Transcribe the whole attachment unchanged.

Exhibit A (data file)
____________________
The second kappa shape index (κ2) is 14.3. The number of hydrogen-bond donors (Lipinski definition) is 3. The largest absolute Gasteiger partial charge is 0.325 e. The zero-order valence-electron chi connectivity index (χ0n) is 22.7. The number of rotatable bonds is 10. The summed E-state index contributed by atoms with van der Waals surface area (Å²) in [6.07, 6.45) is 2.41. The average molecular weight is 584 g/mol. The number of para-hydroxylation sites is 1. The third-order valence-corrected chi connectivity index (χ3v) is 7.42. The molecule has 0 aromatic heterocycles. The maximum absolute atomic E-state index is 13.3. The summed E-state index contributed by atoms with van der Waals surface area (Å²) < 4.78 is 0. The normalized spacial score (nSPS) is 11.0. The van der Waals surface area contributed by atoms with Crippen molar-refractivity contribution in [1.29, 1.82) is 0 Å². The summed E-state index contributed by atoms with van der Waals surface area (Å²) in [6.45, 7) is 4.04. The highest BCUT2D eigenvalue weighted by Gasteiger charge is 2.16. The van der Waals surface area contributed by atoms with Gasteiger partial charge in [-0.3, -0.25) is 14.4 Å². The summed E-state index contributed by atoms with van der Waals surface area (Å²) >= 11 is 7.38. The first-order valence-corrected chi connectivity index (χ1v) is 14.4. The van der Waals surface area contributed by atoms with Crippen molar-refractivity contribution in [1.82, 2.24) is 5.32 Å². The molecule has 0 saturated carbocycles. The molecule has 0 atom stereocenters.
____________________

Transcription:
The second kappa shape index (κ2) is 14.3. The number of hydrogen-bond donors (Lipinski definition) is 3. The largest absolute Gasteiger partial charge is 0.325 e. The zero-order valence-electron chi connectivity index (χ0n) is 22.7. The number of rotatable bonds is 10. The summed E-state index contributed by atoms with van der Waals surface area (Å²) in [6.07, 6.45) is 2.41. The average molecular weight is 584 g/mol. The number of para-hydroxylation sites is 1. The third-order valence-corrected chi connectivity index (χ3v) is 7.42. The molecule has 0 aromatic heterocycles. The maximum absolute atomic E-state index is 13.3. The summed E-state index contributed by atoms with van der Waals surface area (Å²) < 4.78 is 0. The normalized spacial score (nSPS) is 11.0. The van der Waals surface area contributed by atoms with Crippen molar-refractivity contribution in [1.29, 1.82) is 0 Å². The summed E-state index contributed by atoms with van der Waals surface area (Å²) in [6.45, 7) is 4.04. The highest BCUT2D eigenvalue weighted by Gasteiger charge is 2.16. The van der Waals surface area contributed by atoms with Gasteiger partial charge in [-0.3, -0.25) is 14.4 Å². The summed E-state index contributed by atoms with van der Waals surface area (Å²) >= 11 is 7.38. The first-order valence-corrected chi connectivity index (χ1v) is 14.4. The van der Waals surface area contributed by atoms with Crippen molar-refractivity contribution in [1.82, 2.24) is 5.32 Å². The molecule has 0 saturated carbocycles. The molecule has 0 atom stereocenters.